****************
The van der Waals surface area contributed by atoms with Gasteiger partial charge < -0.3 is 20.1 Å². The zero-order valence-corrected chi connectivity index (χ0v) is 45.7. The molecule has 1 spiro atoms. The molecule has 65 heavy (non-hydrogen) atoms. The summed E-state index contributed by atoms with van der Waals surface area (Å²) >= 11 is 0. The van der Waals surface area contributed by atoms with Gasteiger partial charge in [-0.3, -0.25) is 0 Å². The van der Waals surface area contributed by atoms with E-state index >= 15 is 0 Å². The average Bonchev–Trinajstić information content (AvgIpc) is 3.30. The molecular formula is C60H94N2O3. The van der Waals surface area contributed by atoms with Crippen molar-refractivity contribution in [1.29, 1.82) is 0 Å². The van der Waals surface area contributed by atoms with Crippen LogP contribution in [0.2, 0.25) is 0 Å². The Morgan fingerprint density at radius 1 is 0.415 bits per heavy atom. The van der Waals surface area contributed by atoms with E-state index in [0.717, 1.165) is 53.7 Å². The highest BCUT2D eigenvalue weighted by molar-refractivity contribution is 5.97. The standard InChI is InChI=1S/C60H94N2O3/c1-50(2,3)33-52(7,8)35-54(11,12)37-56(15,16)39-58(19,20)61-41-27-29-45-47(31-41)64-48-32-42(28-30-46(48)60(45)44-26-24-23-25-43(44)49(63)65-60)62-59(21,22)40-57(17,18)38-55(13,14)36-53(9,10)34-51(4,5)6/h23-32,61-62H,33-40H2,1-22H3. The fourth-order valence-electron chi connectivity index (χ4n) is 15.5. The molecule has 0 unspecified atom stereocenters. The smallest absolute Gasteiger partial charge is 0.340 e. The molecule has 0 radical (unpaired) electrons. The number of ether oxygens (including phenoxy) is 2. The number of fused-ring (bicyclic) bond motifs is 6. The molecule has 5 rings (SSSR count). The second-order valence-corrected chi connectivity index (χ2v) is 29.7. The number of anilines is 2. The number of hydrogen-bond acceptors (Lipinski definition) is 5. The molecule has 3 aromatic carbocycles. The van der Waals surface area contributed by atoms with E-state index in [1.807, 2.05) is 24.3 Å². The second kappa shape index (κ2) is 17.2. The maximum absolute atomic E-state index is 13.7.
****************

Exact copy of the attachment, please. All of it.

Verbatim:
The van der Waals surface area contributed by atoms with Gasteiger partial charge < -0.3 is 20.1 Å². The zero-order valence-corrected chi connectivity index (χ0v) is 45.7. The molecule has 1 spiro atoms. The molecule has 65 heavy (non-hydrogen) atoms. The summed E-state index contributed by atoms with van der Waals surface area (Å²) >= 11 is 0. The van der Waals surface area contributed by atoms with Gasteiger partial charge in [-0.3, -0.25) is 0 Å². The van der Waals surface area contributed by atoms with E-state index >= 15 is 0 Å². The average Bonchev–Trinajstić information content (AvgIpc) is 3.30. The molecular formula is C60H94N2O3. The van der Waals surface area contributed by atoms with Crippen molar-refractivity contribution in [1.29, 1.82) is 0 Å². The van der Waals surface area contributed by atoms with Crippen LogP contribution in [0.2, 0.25) is 0 Å². The Morgan fingerprint density at radius 1 is 0.415 bits per heavy atom. The van der Waals surface area contributed by atoms with E-state index in [0.717, 1.165) is 53.7 Å². The highest BCUT2D eigenvalue weighted by molar-refractivity contribution is 5.97. The standard InChI is InChI=1S/C60H94N2O3/c1-50(2,3)33-52(7,8)35-54(11,12)37-56(15,16)39-58(19,20)61-41-27-29-45-47(31-41)64-48-32-42(28-30-46(48)60(45)44-26-24-23-25-43(44)49(63)65-60)62-59(21,22)40-57(17,18)38-55(13,14)36-53(9,10)34-51(4,5)6/h23-32,61-62H,33-40H2,1-22H3. The fourth-order valence-electron chi connectivity index (χ4n) is 15.5. The molecule has 0 unspecified atom stereocenters. The smallest absolute Gasteiger partial charge is 0.340 e. The molecule has 0 radical (unpaired) electrons. The number of ether oxygens (including phenoxy) is 2. The number of fused-ring (bicyclic) bond motifs is 6. The molecule has 5 rings (SSSR count). The second-order valence-corrected chi connectivity index (χ2v) is 29.7. The number of anilines is 2. The number of hydrogen-bond acceptors (Lipinski definition) is 5. The molecule has 3 aromatic carbocycles. The van der Waals surface area contributed by atoms with E-state index in [1.807, 2.05) is 24.3 Å². The second kappa shape index (κ2) is 17.2. The maximum absolute atomic E-state index is 13.7.